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Carinus, First Half 283 - Spring 285 A.D.

Carinus was the son of Carus who was Praetorian prefect during the reign of Probus. After his father seized power, Carinus was raised to the rank of Caesar in October 282 and left to manage the Western provinces while his father and brother Numerian campaigned against the Persians in the east. The campaign was a success, but Carus was killed by lightning. In 285 Carinus left Rome to confront the usurper Julian I and then Diocletian, who had been declared Augustus by his troops. Carinus was nearly victorious in battle but was murdered by one of his chief officers - apparently Carinus had seduced his wife.

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RB71344. Bronze antoninianus, RIC V 152, Bastien 492, Choice aEF, fantastic style, perfect centering, weight 4.691 g, maximum diameter 22.6 mm, die axis 0o, Lugdunum (Lyon, France) mint, 2nd emission of Carus, October 282 A.D.; obverse CARINVS NOBIL CAES, radiate and cuirassed bust left, spear (or scepter?) over shoulder in right, shield ornamented with head of gorgoneion in left; reverse SAECVLI FELICITAS, Carinus standing right, transverse spear in right, globe in left, D right; beautiful coin!; $800.00 (€696.00)

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RB50696. Bronze antoninianus, RIC V 244, aVF, weight 3.089 g, maximum diameter 21.9 mm, die axis 180o, Rome mint, obverse IMP CARINVS P F AVG, radiate and cuirassed bust right; reverse AETERNIT AVG, Aeternitas standing left, Phoenix on globe in right hand, raising robe with left, KAΓ in ex; $50.00 (€43.50)

Click for a larger photo Providentia is the personification of the ability to foresee and make provision. She was among the embodiments of virtues that were part of the Imperial cult of ancient Rome. Providentia figures in art, cult, and literature, but has little or no mythology as such.
RS60035. Silvered antoninianus, RIC V, part 2, 303, VF, weight 4.146 g, maximum diameter 22.0 mm, die axis 0o, Rome mint, obverse IMP CARINVS P F AVG, radiate, draped and cuirassed bust right; reverse PROVIDENT AVGG, Providentia standing left, heads of grain in right over modius at feet, cornucopia in left, VIXXI in ex; $50.00 (€43.50)

Carinus, First Half 283 - Spring 285 A.D., Roman Provincial Egypt
Click for a larger photo Elpis was the Greek personification of Hope. According the Hesiod's famous story, Elpis was the last to escape the Pandora's box. It can be debated whether she was really about "hope" as we understand it, or rather mere "expectation." In art, Elpis is normally depicted carrying flowers or a cornucopia, but on coins she is almost invariably depicted holding a flower in her extended right, while the left is raising a fold of her dress. Elpis' Roman equivalent was Spes. She was also named "ultima dea" - the last resort of men.

RX58108. Billon tetradrachm, Milne 4701; Geissen 3177; Curtis 1917; Dattari 5584; SNG Cop 952; BMC Alexandria p. 317, 2454; Kampmann 115.10; Emmett 4007, VF, weight 7.244 g, maximum diameter 19.9 mm, die axis 0o, Alexandria mint, 29 Aug 283 - 28 Aug 284 A.D.; obverse A K M A KAPINOC CEB, laureate and cuirassed bust right; reverse Elpis standing left, flower in right hand, raising fold of chiton with left, L - B (year 2) flanking across field; $40.00 (€34.80)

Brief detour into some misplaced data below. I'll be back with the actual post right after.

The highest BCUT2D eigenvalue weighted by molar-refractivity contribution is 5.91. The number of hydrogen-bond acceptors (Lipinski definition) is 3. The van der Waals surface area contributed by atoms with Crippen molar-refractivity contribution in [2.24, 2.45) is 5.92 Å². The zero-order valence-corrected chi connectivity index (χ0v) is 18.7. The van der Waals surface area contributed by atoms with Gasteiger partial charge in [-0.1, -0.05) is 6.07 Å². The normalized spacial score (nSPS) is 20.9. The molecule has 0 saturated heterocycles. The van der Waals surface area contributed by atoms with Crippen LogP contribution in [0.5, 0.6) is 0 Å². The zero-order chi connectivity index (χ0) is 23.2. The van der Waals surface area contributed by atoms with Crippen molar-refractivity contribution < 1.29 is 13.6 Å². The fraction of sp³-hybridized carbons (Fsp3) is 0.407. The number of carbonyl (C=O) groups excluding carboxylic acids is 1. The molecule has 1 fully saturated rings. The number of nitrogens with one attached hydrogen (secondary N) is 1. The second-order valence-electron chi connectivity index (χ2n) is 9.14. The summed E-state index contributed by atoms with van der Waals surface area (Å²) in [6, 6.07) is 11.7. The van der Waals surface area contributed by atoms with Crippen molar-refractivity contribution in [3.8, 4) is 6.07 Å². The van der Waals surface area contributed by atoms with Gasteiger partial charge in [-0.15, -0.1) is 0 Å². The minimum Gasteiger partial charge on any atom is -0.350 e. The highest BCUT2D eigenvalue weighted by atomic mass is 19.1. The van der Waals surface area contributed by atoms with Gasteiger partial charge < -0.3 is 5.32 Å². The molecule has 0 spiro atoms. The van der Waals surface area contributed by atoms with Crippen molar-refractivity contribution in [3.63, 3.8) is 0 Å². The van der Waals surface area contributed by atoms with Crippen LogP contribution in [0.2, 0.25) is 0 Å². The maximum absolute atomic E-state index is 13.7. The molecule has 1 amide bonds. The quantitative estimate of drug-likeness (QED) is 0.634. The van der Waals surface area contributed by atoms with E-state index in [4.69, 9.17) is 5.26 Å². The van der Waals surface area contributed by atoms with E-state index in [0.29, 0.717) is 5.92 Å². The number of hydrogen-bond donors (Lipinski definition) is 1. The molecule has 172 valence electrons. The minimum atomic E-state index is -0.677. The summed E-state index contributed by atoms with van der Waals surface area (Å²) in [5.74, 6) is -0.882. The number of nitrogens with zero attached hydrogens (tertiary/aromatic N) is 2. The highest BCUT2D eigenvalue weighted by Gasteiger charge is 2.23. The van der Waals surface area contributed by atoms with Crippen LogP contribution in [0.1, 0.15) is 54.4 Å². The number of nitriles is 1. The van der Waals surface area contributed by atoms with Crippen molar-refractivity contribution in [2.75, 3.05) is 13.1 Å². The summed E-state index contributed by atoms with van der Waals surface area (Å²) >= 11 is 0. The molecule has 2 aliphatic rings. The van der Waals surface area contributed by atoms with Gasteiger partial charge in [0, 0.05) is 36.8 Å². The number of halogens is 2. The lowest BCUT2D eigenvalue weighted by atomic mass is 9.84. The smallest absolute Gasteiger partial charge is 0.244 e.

Carinus, First Half 283 - Spring 285 A.D., Roman Provincial Egypt
Click for a larger photo Tyche (Greek for luck; the Roman equivalent was Fortuna) was the presiding tutelary deity that governed the fortune and prosperity of a city, its destiny. Increasingly during the Hellenistic period, cities had their own specific iconic version of Tyche, wearing a mural crown (a crown like the walls of the city).
RX71223. Billon tetradrachm, Milne 4667; Curtis 1929; Geissen 3172; Dattari 5576; BMC Alexandria p. 317, 2448; Kampmann 115.3; Emmett 4012, F, highlighting patina, weight 7.943 g, maximum diameter 18.4 mm, die axis 0o, Alexandria mint, as caesar, 29 Aug 282 - first half 283 A.D.; obverse AK M A KAPINOC K, laureate and cuirassed bust right; reverse Tyche standing left, rudder in right hand, cornucopia in left, LA (year 1) above left; $40.00 (€34.80)

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Bastien, P. Le monnayage de l'atelier de Lyon. De la réouverture de l'atelier par Aurélien à la mort de Carin (fin 274 – mi-285). Numismatique Romaine IX. (Wetteren, 1976).
Cohen, H. Description historique des monnaies frappées sous l’Empire Romain, Vol. 6: Macrianus to Diocletian & Maximianus. (Paris, 1886).
Gricourt, D. Ripostiglio della Venèra, Nuovo Catalogo Illustrato, Volume IV: Caro - Diocleziano. (Verona, 2000).
Mattingly, H. Sydenham & Webb. The Roman Imperial Coinage, Vol V, Part I, Valerian to Florian. (London, 1927).
Milani, L.A. Il ripositglio della Venèra, Monete romane della seconda meta del terzo secolo. (Rome, 1880).
Pink, K. "Der Aufbau der Römischen münzprägung in der Kaiserzeit: VI/2. Carus und Söhne" in Numismatische Zeitschrift 80 (1963).
Robinson, A. Roman Imperial Coins in the Hunter Coin Cabinet, University of Glasgow, Vol. IV. Valerian I to Allectus. (Oxford, 1978).
Sear, D.R. Roman Coins and Their Values, Volume Three, The Accession of Maximinus I to the Death of Carinus AD 235 - AD 285. (London, 2005).

Catalog current as of Wednesday, April 01, 2015.
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Roman Coins of Carinus